Philanthropist Chuck Feeney’s generosity had ‘a profound impact’ on Ireland, memorial hears
Resource type: News
The Irish Times | [ View Original Source (opens in new window) ]
By Sorcha Pollak
Chuck Feeney was a tenacious, empathetic and inexhaustible man with an impatience for self-importance and a fundamental drive to invest in people’s talents, a memorial to the late Irish-American billionaire philanthropist has heard.
Dozens of Mr Feeney’s family members gathered in Dublin’s Trinity College diningroom on Saturday night to remember the man who spent the last four decades of his life giving his billion-dollar fortune away.
“He was sort of a Robin Hood to the people,” Patrick, Mr Feeney’s son, told attendees at Saturday night’s event organised by his father’s foundation The Atlantic Philanthropies.
“Others saw him as a bit of a rebel and a peacemaker, some saw him as a sort of freedom fighter like Che Guevara. Other people thought he had taken a vow of poverty like Mother Teresa.”
Mr Feeney, who died in October aged 92, was an Irish-American who made his fortune as a worldwide retailer of luxury goods.
By the time of his death, he had donated more than $8 billion (€7.5 billion) to education, medical research, healthcare, ageing and civil society through his Atlantic Philanthropies foundation in the United States, Ireland, Vietnam, Australia, Bermuda and South Africa. Nearly €2 billion of this was dedicated to funding Irish causes.
Patrick recalled how he and his siblings “were sworn to a type of secrecy, a code of non-speaking – we didn’t really know what we were not speaking about” when his father, who was notoriously shy, began his philanthropic activities across the globe.
He also noted how the family “always had to share our dad with many people, but most of all, we’ve had to share our dad with Ireland”.
“My father was born with a love for this country,” said Patrick, speaking following the burial of his father’s ashes in Glasnevin cemetery on Friday. “His ancestors were from Longford and Fermanagh and when they left Ireland it was clearly with a promise to return someday because for my dad, Ireland was always home.”
He noted how many people had pointed out the proximity of his father’s grave to the resting spots of Michael Collins and Eamon DeValera, but that it was more appropriate that Mr Feeney lie alongside the tombstone for a young boy carved in the shape of a football and a memorial for deceased Irish United Nations peacekeeping forces.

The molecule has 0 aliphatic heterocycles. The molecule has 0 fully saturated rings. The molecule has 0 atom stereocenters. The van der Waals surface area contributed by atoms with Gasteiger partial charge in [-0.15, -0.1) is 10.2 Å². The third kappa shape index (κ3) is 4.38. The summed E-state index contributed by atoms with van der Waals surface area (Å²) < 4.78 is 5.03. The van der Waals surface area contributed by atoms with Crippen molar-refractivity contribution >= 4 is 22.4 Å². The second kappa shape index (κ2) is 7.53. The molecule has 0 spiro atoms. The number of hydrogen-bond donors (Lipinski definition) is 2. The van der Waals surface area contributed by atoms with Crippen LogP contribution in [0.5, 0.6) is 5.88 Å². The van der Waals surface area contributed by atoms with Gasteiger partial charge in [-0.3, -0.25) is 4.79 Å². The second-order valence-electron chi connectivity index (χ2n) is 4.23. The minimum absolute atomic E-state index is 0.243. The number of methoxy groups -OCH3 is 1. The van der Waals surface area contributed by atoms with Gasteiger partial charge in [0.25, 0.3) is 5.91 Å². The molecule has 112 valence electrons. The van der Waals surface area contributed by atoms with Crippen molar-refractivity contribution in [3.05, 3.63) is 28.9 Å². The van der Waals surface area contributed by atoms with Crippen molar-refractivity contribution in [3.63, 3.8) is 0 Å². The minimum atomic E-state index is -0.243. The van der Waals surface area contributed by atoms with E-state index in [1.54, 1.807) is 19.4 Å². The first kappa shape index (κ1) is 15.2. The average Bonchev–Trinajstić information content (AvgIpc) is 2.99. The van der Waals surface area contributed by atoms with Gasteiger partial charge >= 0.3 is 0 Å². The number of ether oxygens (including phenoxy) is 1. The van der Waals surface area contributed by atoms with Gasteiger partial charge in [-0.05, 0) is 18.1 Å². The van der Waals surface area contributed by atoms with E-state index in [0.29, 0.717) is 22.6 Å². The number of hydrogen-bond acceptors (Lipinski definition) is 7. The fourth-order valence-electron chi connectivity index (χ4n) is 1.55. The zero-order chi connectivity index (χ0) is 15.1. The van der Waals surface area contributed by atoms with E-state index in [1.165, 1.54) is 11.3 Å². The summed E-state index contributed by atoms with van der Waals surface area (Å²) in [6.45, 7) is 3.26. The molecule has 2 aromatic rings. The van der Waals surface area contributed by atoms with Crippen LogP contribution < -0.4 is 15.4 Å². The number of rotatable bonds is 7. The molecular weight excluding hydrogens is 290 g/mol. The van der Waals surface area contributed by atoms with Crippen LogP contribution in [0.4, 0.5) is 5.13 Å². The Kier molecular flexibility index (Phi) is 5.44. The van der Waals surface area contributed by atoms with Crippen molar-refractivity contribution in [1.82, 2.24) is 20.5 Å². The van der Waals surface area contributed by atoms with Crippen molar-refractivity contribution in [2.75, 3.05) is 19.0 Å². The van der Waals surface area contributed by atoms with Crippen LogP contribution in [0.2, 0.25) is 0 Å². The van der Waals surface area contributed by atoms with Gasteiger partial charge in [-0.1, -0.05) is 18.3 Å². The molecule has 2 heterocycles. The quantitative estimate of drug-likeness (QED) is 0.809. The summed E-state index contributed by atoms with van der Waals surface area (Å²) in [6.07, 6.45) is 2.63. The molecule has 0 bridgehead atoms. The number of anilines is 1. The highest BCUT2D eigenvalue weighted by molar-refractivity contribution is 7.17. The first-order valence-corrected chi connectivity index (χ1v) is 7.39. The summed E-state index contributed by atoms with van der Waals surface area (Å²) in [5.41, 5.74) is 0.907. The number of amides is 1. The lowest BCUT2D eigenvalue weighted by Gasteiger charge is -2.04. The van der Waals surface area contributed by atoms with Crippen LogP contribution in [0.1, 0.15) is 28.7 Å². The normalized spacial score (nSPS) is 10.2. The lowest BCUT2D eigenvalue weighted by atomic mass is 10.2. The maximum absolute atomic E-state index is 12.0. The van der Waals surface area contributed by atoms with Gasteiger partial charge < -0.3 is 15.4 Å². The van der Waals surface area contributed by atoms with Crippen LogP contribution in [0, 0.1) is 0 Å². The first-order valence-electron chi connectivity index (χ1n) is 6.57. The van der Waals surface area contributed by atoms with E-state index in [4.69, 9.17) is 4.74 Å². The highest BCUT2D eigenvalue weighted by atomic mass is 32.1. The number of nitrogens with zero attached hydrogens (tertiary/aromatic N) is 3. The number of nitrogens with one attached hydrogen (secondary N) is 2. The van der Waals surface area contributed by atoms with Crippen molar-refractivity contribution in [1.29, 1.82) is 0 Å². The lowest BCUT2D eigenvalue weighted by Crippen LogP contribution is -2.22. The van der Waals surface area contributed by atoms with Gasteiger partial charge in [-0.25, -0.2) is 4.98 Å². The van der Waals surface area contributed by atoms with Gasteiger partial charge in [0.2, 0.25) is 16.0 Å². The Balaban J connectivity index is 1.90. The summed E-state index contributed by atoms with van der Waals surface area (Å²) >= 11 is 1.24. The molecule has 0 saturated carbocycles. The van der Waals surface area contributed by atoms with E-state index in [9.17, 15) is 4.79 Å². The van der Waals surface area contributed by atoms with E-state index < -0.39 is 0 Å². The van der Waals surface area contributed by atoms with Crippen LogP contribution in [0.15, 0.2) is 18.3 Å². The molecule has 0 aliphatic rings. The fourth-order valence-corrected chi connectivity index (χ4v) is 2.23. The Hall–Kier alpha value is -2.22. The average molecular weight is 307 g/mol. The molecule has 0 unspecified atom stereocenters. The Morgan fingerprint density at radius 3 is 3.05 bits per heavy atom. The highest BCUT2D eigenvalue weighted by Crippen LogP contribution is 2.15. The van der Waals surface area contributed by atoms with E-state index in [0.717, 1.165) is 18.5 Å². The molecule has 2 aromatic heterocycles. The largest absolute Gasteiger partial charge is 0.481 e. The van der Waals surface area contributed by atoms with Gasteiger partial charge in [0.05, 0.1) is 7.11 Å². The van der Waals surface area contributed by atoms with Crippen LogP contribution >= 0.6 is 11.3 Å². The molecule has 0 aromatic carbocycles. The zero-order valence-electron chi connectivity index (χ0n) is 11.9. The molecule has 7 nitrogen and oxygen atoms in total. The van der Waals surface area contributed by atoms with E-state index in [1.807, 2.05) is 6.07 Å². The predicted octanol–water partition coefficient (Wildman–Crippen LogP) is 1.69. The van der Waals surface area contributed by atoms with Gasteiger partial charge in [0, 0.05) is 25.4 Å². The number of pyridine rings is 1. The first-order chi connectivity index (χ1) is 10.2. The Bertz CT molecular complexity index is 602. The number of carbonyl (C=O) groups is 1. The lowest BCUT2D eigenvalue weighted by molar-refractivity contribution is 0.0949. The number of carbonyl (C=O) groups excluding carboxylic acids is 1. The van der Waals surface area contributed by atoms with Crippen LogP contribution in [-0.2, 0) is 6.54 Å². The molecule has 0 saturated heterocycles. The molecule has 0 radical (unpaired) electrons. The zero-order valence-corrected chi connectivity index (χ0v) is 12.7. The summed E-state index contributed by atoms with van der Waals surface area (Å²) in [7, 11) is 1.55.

Also speaking on Saturday, Taoiseach Leo Varadkar underlined Mr Feeney’s impact on both sides of the Irish Border and paid tribute to his “vision for a more vibrant, more prosperous, more modern and more united Ireland”.
“His generosity had a profound impact on the entire island, transforming our higher education system, deepening respect for human rights, investing in programs on ageing, and children’s services, and moving the peace process forward to anchor a more stable society on our island,” said Mr Varadkar.
He also noted the Government’s proposed National Philanthropy Policy, currently being developed, would ensure the contribution of philanthropy in Irish society would be “properly understood, developed and valued”.
Christopher Oechsli, president of The Atlantic Philanthropies foundation, also paid tribute to Mr Feeney’s children and wife who, he said, were the real anonymous donors as they “donated their father” to the world.
He said Mr Feeney “backed people” and was “oriented to finding the best people and the best in people – it was his most cherished form of investment”.
Citing the Mexican-American civil rights activist Cesar Chavez, Mr Oechsli said true wealth was not measured in money, status or power but in the legacy we leave behind. By these standards, Mr Feeney “will remain the wealthiest of men to have walked the earth”.
Prof Ian Robertson – codirector of Trinity College’s Global Brain Health Institute, which Mr Feeney funded through his foundation – highlighted the ground-breaking neuroscientific projects of some of its 273 fellows – work that would not have been possible without the billionaire’s philanthropic support.
The research being carried out by these people across the globe is “just examples of one startling thing – Chuck Feeney isn’t really dead,” Prof Robertson told Saturday’s dinner. “A rare number of people in the world become selfless, they learn to stop being slavishly attached to advancing or defending themselves – they become someone egoless,” he said.
“In the past, we called people like this saints. Casting off the ego can be a risky and frightening business and that’s why most of us never manage it. I believe Chuck Feeney achieved it.
“Chuck’s goodness is an eternal value and that’s why he’s alive today in 273 fellows across the world. Goodness is contagious and we’ve all been made better by having caught Chuck’s infection.”